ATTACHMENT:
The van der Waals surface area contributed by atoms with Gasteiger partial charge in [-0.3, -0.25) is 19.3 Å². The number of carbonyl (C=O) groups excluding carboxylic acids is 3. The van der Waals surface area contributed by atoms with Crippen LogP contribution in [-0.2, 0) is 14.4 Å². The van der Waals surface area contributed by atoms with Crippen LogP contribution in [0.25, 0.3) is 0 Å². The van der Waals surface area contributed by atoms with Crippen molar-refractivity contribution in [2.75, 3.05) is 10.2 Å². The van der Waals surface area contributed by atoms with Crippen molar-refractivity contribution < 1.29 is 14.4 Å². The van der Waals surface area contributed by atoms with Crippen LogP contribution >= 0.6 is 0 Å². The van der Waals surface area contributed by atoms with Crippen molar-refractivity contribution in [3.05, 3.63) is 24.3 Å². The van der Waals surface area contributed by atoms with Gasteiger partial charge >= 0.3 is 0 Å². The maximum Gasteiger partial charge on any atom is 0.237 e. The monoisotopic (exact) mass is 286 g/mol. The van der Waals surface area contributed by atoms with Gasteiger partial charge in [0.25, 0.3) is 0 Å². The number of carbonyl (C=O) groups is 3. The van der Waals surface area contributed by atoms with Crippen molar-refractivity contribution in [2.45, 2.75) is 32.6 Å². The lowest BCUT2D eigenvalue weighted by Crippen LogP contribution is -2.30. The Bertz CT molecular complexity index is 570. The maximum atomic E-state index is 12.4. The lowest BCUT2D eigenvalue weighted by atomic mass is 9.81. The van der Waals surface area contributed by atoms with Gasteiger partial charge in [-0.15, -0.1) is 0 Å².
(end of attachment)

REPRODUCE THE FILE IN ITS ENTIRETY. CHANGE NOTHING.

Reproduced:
The van der Waals surface area contributed by atoms with Gasteiger partial charge in [-0.3, -0.25) is 19.3 Å². The number of carbonyl (C=O) groups excluding carboxylic acids is 3. The van der Waals surface area contributed by atoms with Crippen LogP contribution in [-0.2, 0) is 14.4 Å². The van der Waals surface area contributed by atoms with Crippen LogP contribution in [0.25, 0.3) is 0 Å². The van der Waals surface area contributed by atoms with Crippen molar-refractivity contribution in [2.75, 3.05) is 10.2 Å². The van der Waals surface area contributed by atoms with Crippen molar-refractivity contribution < 1.29 is 14.4 Å². The van der Waals surface area contributed by atoms with Crippen LogP contribution >= 0.6 is 0 Å². The van der Waals surface area contributed by atoms with Crippen molar-refractivity contribution in [3.05, 3.63) is 24.3 Å². The van der Waals surface area contributed by atoms with Gasteiger partial charge >= 0.3 is 0 Å². The maximum Gasteiger partial charge on any atom is 0.237 e. The monoisotopic (exact) mass is 286 g/mol. The van der Waals surface area contributed by atoms with Gasteiger partial charge in [0.25, 0.3) is 0 Å². The number of carbonyl (C=O) groups is 3. The van der Waals surface area contributed by atoms with Crippen molar-refractivity contribution in [2.45, 2.75) is 32.6 Å². The lowest BCUT2D eigenvalue weighted by Crippen LogP contribution is -2.30. The Bertz CT molecular complexity index is 570. The maximum atomic E-state index is 12.4. The lowest BCUT2D eigenvalue weighted by atomic mass is 9.81. The van der Waals surface area contributed by atoms with Gasteiger partial charge in [-0.15, -0.1) is 0 Å².